Gail Severson named United Way’s 2011 Volunteer of the Year
April 18, 2012
“They say it takes a village to raise a child, and it takes a village to keep things moving, as well.”
— Gail Severson, Moffat County United Way’s 2011 Volunteer of the Year recipient
“They say it takes a village to raise a child, and it takes a village to keep things moving, as well."
— Gail Severson, Moffat County United Way's 2011 Volunteer of the Year recipient
When Gail Severson's son, Dan, invited her to lunch in the middle of the week, she was somewhat surprised.
When they arrived at the Moffat County Fairgrounds Pavilion instead of a restaurant, she was curious.
When the two of them met up with her daughters, Julie Baker and Terri Jourgensen, she was downright suspicious.
As she later found out, she had good reason to be.
Severson was named the 2011 Volunteer of the Year on Wednesday afternoon during a banquet in her honor at the Pavilion. Craig City Councilor Joe Bird made the announcement in a speech detailing Severson's many efforts in improving the community.
"Everything she's done for the community has come straight from her kind and generous heart, backed by a stiff spine that allows us to describe her as warm and energetic as well as a force to be reckoned with when she attaches herself to a cause she believes in," Bird said to the crowd.
The list of causes and groups Severson has been involved in the past three decades is a lengthy one: Moffat County Parks and Recreation Board, Craig Planning and Zoning Committee, Yampa Valley Golf Association, Craig Promotional Committee and more.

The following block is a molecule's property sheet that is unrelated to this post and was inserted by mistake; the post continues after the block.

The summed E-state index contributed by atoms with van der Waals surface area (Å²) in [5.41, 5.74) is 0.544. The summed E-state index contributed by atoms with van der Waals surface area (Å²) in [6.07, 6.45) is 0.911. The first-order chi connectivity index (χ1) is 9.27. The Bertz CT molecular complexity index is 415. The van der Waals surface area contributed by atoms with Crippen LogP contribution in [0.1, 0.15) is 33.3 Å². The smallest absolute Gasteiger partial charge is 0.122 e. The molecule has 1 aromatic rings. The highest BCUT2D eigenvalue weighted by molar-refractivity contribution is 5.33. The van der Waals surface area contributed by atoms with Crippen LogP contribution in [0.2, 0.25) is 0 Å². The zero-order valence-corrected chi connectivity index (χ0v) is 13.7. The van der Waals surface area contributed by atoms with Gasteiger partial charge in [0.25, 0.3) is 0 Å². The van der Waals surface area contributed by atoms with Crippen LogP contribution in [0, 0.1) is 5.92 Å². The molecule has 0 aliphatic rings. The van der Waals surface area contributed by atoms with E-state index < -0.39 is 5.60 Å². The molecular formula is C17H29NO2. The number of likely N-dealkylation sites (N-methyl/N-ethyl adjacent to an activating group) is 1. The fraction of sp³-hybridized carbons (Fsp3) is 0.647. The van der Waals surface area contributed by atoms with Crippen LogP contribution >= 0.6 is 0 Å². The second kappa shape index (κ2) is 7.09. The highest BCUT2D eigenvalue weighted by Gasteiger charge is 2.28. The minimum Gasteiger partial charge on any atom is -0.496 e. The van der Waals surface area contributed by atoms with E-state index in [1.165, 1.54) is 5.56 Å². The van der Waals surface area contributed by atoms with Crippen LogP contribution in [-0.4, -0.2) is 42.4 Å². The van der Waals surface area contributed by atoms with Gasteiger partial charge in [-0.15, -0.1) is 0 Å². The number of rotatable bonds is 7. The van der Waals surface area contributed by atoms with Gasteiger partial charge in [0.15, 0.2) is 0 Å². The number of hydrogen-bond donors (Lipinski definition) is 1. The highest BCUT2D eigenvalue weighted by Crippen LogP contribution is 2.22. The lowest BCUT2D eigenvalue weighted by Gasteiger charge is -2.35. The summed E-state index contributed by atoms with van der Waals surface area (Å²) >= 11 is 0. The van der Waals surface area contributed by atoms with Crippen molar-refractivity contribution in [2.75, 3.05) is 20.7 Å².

It wasn't until Bird joked about a different kind of cause that Severson realized she was the only possible subject of the speech. A mention of her efforts to oust deer from within city limits brought a smile to everyone's faces.
"The (Craig) Kiwanis Club will be forever grateful to her for providing material for their annual play," Bird said above the laughter of the crowd.
Bird made his way into the crowd to bring the award winner to the forefront, presenting her with a crystal trophy and bouquet.
"It's such a wonderful honor and makes all my years of volunteering worth it, although it is worth it anyway," Severson said. "I just love doing it, and being rewarded for something you already love is really terrific."
When her family moved to Craig in the 1970s, Severson wasted no time getting involved, eventually becoming executive director of the Craig Chamber of Commerce in the mid-1980s, moving the organization to its current location out of smaller past offices like the Centennial Mall and the Marcia Car. She also worked on painting, decorating and providing the landscaping for the building.
As much as a Volunteer of the Year has done in the past, receiving the award often comes as recognition for their most recent work.
Moffat County United Way Director Corrie Ponikvar said she, along with voters representing Craig and Moffat County, must whittle down a list of potential winners.
"It's tough to decide because there are so many people here that volunteer their time," Ponikvar said.
Ponikvar, who first worked with Severson on the Craig Beautification Committee, said Severson's involvement with The Memorial Hospital Finance Committee and Foundation Board and her work with St. Michael's Kitchen helped put her over the top.
"She's done such a broad spectrum of things, and I remember somebody saying once that her energy is contagious, and I just have to agree," she said.
Severson said working with the soup kitchen for the past two years has been a joy because of the amount of food donations from local businesses, being able to help the unfortunate in need of a good meal and providing a place for people to get together.
"A lot of people who come there can take care of themselves, but they like to come for the fellowship, and we like having them," she said.
Severson said she was still in shock by the end of the banquet, surprised she was picked instead of many other worthy community members.
"The people we pick for this award are usually very humble, so it's nice to be able to honor them this way," Ponikvar said.
Severson said the number of people who have helped her in her endeavors proves how well the community functions.
"They say it takes a village to raise a child, and it takes a village to keep things moving, as well," she said.